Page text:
U.S. Department of Health and Human Services


Colorectal Cancer Screening: Questions for the doctor

Cancer of the colon or rectum is also called colorectal cancer. The colon and rectum are parts of the large intestine. If you are 50 to 75 years old, get screened (tested) regularly for colorectal cancer.

It’s important for both men and women to get screened. There is more than one kind of screening test for colorectal cancer. Talk with your doctor about which test is right for you.

Screening for colorectal cancer is covered under the Affordable Care Act for people over age 50. Depending on your insurance plan, you may be able to get tested at no cost to you. Talk with your insurance provider.

What do I ask the doctor?

Visiting the doctor can be stressful. It helps to have questions written down ahead of time. You may also want to ask a family member or close friend to come with you to take notes.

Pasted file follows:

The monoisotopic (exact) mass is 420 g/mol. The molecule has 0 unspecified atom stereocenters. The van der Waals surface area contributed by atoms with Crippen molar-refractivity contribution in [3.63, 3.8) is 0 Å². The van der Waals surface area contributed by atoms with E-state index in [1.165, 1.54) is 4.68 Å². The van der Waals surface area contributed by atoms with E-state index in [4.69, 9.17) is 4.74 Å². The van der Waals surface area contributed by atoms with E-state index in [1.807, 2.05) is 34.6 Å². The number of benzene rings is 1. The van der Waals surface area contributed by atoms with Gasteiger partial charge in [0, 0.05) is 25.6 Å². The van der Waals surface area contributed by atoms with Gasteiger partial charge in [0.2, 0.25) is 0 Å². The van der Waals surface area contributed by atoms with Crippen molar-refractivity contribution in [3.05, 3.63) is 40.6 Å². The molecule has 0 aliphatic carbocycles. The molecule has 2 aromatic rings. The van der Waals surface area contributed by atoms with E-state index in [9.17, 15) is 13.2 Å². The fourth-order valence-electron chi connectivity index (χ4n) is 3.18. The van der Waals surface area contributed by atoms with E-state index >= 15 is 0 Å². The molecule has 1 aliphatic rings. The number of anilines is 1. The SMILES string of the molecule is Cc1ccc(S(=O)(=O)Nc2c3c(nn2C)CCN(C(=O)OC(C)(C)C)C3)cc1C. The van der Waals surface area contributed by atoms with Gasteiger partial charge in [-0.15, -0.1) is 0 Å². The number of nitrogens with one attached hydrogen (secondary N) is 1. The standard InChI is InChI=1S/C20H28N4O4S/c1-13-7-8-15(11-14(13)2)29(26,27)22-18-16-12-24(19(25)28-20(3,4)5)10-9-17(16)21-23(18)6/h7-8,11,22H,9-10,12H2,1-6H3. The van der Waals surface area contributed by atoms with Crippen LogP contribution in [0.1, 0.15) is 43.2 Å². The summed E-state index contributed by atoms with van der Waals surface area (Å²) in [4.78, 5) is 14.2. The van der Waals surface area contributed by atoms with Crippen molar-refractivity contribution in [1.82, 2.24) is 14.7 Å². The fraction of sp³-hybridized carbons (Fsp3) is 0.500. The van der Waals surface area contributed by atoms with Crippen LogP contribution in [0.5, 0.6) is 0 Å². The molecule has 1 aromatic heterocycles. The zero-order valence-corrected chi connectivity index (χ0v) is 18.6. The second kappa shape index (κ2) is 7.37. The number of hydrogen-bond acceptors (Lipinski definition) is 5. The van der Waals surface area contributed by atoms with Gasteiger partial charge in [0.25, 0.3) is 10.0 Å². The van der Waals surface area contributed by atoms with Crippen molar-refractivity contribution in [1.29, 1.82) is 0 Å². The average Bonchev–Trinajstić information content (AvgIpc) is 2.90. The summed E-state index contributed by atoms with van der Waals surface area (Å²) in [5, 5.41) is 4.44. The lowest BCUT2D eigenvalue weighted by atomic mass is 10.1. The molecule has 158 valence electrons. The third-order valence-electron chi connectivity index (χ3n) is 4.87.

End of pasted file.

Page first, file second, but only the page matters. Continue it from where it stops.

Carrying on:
Print out these questions and take them to your appointment.

  • What is my risk for colorectal cancer?
  • When do you recommend that I start getting tested?
  • How often should I get tested?
  • What are the different types of screening tests for colorectal cancer?
  • Which screening test do you recommend? Why?
  • What’s involved in screening? How do I prepare?
  • Are there any dangers or side effects of screening?
  • How long will it take to get the results?
  • What can I do to reduce my risk of colorectal cancer?
Colorectal Cancer Screening: Questions for the doctor

Content last updated on:
September 30, 2014